Thank you to all the bloggers out there who share encouragement, ideas, and humor.  You are an amazing community!    I really enjoy visiting the sites of large families, small families, un-schoolers and those who follow a classical approach.   I learn so much from all of you!

Thank you to all of you who visit the blogs and leave encouraging comments.  So many areas of the internet are full of strife and people needing to prove their points.  Among the homeschool community, I’ve found one of the most diverse AND encouraging groups of people around.  Thank you for every time you stick to the principle “if you don’t have something nice to say, don’t say anything at all.”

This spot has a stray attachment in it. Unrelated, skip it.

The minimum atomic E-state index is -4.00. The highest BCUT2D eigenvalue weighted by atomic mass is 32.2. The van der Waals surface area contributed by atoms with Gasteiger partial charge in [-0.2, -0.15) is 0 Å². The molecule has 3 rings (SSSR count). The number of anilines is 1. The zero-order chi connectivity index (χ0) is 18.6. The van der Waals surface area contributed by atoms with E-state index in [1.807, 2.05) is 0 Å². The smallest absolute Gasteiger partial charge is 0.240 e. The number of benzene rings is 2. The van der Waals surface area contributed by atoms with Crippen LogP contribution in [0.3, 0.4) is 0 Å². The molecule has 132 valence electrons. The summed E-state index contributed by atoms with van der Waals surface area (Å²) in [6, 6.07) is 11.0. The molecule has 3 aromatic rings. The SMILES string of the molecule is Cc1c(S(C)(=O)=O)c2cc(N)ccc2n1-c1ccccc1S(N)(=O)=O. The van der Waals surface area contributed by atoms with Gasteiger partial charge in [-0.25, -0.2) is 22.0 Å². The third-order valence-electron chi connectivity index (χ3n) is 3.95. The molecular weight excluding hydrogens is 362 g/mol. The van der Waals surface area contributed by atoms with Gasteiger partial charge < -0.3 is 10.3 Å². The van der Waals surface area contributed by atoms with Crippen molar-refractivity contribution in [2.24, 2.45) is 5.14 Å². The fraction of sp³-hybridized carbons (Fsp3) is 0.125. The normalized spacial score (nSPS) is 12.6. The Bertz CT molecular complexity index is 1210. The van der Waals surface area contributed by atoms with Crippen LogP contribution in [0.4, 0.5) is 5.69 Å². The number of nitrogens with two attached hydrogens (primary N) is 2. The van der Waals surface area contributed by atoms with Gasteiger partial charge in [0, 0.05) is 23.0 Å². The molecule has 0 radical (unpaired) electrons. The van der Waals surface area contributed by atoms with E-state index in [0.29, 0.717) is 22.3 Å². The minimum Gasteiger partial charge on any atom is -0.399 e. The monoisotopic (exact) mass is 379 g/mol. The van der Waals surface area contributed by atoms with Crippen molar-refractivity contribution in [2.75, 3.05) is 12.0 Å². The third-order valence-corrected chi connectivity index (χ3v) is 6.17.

I’m thankful for those of you who express what might be a minority viewpoint or share cultural or religious traditions that are unfamiliar to me.  It helps me learn and grow.

Thank you to all of you who aren’t homeschoolers, but stop by the blog anyway.  I hope you find inspiration.

10 Signs You MIGHT Be a Little Nerdy

A while back, I was shocked to find out something I like is considered nerdy.  Occassionly I’m surprised to find out that things I consider normal are considered by others a bit on the nerdy side.  I don’t want you to be caught off guard, so here are some clues that you too might be a little nerdy:


1. You have the “Salamander Hotline” in your contact list.

2. You have the house to yourself for the first time in a month.  You are giddy with excitement …………and watch a documentary while doing laundry.

3. You have the library website book marked and regularly have at least 20 items checked out.